BLAM.

BLAM.

BLAM.

BLAM.

"Holy shit!" I hear Vargas exclaim, as he grabs the phone off the desk, punching the numbers in.  Plaid takes off running in the other direction, and I dive towards the door, quickly finding my keys to the front door.

Vargas leaps out of the top bunk, hollering into the phone, "There's been a shooting at (address removed), two gangsters.  A guy just got shot five times!"  I'm out the door and down the steps, and wife-beater is lying there in an increasingly large puddle of blood.  Another neighbor from underneath us has her head out the door, apprehensive.

I fall to the ground next to him, and he's coughing up blood.  Red is everywhere, and his chest is mangled, riddled with holes like swiss cheese.  I pull my t-shirt off, trying to think what to do, as I say, "Está bien, amigo.  Estará bien.  Quédese acá, no se pierda."  (It's okay, friend.  You'll be okay.  Stay here, don't get lost on me.)  I try to put pressure on his wounds with my shirt to lessen the blood flow, but it's useless.  I'm coated in it.

He looks at me.  His eyes meet mine, and I repeat, "Está bien, estará bien.  Está bien, estará bien," over and over again.  Vargas appears behind me, still hollering hysterically into the phone, explaining the situation to the dispatcher.  I turn to him for a second and his yells, "Dude, what are you doing?"

"I don't know!" I retort.  I look back at gangbanger, and he looks at me one more time.  In that instant, his eyes go blank and I know he's gone.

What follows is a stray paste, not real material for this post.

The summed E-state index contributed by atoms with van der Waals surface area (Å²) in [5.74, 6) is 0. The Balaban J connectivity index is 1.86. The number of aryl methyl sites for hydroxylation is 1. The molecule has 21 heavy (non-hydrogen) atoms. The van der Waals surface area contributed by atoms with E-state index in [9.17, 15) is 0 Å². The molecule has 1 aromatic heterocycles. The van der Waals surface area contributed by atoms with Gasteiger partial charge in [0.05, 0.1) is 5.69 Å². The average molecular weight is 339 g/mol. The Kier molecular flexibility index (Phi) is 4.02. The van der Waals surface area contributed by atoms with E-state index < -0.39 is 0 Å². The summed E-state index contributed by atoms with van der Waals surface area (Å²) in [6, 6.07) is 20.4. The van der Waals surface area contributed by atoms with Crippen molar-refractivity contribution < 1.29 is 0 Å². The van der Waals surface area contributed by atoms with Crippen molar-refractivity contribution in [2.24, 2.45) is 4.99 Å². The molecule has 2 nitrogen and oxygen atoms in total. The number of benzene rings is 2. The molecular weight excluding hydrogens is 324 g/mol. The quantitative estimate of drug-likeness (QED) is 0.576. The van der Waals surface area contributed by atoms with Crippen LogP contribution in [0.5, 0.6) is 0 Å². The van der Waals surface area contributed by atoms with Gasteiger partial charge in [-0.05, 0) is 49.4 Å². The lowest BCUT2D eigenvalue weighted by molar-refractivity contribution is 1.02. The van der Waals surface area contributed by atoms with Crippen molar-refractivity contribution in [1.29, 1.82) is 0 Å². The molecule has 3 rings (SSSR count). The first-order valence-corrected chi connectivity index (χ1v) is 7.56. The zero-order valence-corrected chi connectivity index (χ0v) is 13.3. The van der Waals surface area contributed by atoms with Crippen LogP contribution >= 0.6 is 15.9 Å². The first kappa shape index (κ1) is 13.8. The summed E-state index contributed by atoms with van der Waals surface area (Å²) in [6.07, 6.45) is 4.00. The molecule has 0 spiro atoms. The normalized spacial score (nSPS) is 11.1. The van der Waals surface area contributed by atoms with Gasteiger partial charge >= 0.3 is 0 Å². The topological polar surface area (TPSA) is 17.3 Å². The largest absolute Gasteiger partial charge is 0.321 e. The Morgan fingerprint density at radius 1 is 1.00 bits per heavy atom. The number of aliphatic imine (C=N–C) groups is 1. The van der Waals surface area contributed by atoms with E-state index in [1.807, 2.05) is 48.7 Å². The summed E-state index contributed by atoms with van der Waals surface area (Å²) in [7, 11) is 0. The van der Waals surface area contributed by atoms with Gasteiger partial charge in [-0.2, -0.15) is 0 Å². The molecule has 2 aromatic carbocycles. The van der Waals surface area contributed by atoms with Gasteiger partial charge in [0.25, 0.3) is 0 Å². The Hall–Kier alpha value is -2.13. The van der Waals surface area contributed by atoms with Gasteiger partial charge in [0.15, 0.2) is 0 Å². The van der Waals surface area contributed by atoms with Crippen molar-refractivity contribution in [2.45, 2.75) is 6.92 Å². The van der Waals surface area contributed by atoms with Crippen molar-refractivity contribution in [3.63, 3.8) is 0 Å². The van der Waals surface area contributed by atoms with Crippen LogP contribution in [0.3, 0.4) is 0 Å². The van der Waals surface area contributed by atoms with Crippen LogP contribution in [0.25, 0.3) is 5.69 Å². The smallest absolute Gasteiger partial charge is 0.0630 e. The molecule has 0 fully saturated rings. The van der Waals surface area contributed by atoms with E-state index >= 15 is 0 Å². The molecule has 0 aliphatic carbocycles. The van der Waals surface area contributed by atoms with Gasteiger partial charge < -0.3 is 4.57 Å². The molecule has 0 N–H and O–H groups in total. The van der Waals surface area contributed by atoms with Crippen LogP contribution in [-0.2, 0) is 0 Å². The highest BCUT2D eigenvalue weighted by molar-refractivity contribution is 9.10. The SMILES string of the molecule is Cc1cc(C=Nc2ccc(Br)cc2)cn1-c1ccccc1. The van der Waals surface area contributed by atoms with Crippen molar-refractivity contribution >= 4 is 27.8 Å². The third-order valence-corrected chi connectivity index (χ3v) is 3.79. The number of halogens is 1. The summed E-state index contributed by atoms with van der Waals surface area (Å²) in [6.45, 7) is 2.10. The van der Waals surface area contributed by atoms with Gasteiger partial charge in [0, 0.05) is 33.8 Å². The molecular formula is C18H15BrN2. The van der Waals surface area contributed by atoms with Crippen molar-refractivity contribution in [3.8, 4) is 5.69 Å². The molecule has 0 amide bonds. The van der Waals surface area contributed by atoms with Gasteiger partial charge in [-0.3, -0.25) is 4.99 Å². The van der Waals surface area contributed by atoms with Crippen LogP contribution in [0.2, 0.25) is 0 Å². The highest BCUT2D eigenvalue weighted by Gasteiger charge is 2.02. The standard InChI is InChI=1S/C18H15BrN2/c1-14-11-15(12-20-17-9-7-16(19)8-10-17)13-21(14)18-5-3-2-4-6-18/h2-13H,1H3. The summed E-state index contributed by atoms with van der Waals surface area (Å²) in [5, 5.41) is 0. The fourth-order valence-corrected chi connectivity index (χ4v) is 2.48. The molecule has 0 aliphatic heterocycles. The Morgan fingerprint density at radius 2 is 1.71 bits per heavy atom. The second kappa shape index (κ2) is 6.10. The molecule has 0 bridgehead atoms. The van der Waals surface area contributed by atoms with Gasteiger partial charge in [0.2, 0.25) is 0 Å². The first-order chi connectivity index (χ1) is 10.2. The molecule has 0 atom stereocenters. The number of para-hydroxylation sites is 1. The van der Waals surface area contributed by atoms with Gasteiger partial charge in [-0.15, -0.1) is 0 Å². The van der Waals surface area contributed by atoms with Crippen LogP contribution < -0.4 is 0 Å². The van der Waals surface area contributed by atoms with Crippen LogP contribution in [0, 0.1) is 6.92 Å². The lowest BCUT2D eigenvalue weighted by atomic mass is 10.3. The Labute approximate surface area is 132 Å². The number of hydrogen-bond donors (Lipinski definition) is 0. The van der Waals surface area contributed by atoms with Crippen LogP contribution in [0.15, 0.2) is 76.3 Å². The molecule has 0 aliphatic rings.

Five bullet holes in the chest do that to a person.

I don't know what to do.  I'm in panic mode, so I keep putting pressure on his still chest, as the police pull up, pistols drawn.  My hands snap up and I step away, completely covered in a thick sheen of wet, warm blood.

Our neighbor comes running out, trying to explain the situation to the police.  The EMTs show up at the exact same instant and begin to do their thing, and it's utter chaos.

The police take our statements, and take them again, and then for good measure ask us to tell the story again.  Our neighbor's tale corroborates ours, and the police take our info and tell us we can go back home now, but if they need anything they'll give us a call.

The adrenaline has stopped pumping at this point, and I feel more tired than I've ever felt in my life.  The blood has all coagulated and dried, and I'm sticky and disgusted.  I'm basically in shock as to what happened.

I trudge upstairs, walk into the bathroom, turn on the shower, and stand there in the water, slowly removing my clothes and throwing them in the garbage can, soaking wet.  I'm numb; I don't even know where to start processing the night's happenings.

After what feels like a hour in the shower (but was probably just a few minutes), I step out and Vargas is looking at me.  "We just saw a murder, man."

"I know."

"No, Chones, I don't think you've processed this yet.  We just witnessed a dude shoot another dude.  And then you touched the shot dude.  What are we gonna do?"

--